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Atomic Operations Provided in The sync/atomic Standard Package

Atomic operations are more primitive than other synchronization techniques. They are lockless and generally implemented directly at hardware level. In fact, they are often used in implementing other synchronization techniques.

Please note, many examples below are not concurrent programs. They are just for demonstration and explanation purposes, to show how to use the atomic functions provided in the sync/atomic standard package.

Overview of Atomic Operations Provided Before Go 1.19-

The sync/atomic standard package provides the following five atomic functions for an integer type T, where T must be any of int32, int64, uint32, uint64 and uintptr.
func AddT(addr *T, delta T)(new T)
func LoadT(addr *T) (val T)
func StoreT(addr *T, val T)
func SwapT(addr *T, new T) (old T)
func CompareAndSwapT(addr *T, old, new T) (swapped bool)
For example, the following five functions are provided for type int32.
func AddInt32(addr *int32, delta int32)(new int32)
func LoadInt32(addr *int32) (val int32)
func StoreInt32(addr *int32, val int32)
func SwapInt32(addr *int32, new int32) (old int32)
func CompareAndSwapInt32(addr *int32,
				old, new int32) (swapped bool)

The following four atomic functions are provided for (safe) pointer types. When these functions were introduced into the standard library, Go didn't support custom generics, so these functions are implemented through the unsafe pointer type unsafe.Pointer (the Go counterpart of C void*).
func LoadPointer(addr *unsafe.Pointer) (val unsafe.Pointer)
func StorePointer(addr *unsafe.Pointer, val unsafe.Pointer)
func SwapPointer(addr *unsafe.Pointer, new unsafe.Pointer,
				) (old unsafe.Pointer)
func CompareAndSwapPointer(addr *unsafe.Pointer,
				old, new unsafe.Pointer) (swapped bool)

There is not an AddPointer function for pointers, as Go (safe) pointers don't support arithmetic operations.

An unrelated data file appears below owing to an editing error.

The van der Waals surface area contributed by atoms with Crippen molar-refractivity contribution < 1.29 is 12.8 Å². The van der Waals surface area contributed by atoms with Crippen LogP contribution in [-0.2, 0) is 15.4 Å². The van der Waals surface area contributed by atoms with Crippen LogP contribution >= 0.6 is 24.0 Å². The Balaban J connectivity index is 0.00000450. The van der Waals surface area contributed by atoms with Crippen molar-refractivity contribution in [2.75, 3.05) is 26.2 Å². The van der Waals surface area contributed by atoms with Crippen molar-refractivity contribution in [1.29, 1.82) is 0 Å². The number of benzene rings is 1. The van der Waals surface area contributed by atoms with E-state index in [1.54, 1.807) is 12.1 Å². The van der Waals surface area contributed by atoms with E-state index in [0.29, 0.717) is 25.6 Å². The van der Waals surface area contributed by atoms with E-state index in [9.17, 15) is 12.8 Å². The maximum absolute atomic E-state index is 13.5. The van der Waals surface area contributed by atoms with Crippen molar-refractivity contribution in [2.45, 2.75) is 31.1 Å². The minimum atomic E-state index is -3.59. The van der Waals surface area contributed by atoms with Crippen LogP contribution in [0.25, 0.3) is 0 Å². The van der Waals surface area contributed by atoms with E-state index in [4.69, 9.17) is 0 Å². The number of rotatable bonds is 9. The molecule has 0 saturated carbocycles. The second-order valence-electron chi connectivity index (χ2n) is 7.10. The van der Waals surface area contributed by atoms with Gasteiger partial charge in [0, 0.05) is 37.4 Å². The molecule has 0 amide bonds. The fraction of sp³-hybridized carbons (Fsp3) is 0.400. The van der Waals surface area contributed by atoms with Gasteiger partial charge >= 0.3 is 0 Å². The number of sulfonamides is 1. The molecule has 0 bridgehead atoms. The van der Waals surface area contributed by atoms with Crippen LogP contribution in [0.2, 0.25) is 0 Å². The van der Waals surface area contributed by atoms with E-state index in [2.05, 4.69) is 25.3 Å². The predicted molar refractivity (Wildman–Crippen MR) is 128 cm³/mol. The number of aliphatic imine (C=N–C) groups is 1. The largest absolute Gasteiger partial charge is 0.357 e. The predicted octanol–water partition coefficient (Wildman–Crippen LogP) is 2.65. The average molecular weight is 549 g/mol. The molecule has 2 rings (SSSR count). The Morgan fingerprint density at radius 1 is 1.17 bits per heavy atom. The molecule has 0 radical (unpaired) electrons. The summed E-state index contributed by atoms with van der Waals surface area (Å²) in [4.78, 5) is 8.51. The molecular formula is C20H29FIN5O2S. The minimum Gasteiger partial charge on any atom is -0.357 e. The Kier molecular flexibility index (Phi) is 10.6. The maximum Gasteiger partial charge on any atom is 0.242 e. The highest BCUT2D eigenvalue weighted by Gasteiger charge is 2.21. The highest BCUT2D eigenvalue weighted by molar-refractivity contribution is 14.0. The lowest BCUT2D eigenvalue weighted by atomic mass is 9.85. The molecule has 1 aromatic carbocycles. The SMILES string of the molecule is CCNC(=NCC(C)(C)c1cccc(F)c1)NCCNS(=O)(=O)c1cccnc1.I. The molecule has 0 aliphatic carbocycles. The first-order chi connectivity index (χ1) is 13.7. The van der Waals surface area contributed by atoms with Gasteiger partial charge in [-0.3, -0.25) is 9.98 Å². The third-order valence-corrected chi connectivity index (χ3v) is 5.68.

The sync/atomic standard package also provides a type Value, which corresponding pointer type *Value has four methods (listed below, the later two were introduced by Go 1.17). We may use these methods to do atomic operations for values of any type.
func (*Value) Load() (x interface{})
func (*Value) Store(x interface{})
func (*Value) Swap(new interface{}) (old interface{})
func (*Value) CompareAndSwap(old, new interface{}) (swapped bool)

Overview of New Atomic Operations Provided Since Go 1.19

Go 1.19 introduced several types, each of which owns a set of atomic operation methods, to achieve the same effects made by the package-level functions listed in the last section.

Among these types, Int32, Int64, Uint32, Uint64 and Uintptr are for integer atomic operations. The methods of the atomic.Int32 type are listed below. The methods of the other four types present in the similar way.

func (*Int32) Add(delta int32) (new int32)
func (*Int32) Load() int32
func (*Int32) Store(val int32)
func (*Int32) Swap(new int32) (old int32)
func (*Int32) CompareAndSwap(old, new int32) (swapped bool)

Since Go 1.18, Go has already supported custom generics. And some standard packages started to adopt custom generics since Go 1.19. The sync/atomic package is one of these packages. The Pointer[T any] type introudced in this package by Go 1.19 is a generic type. Its methods are listed below.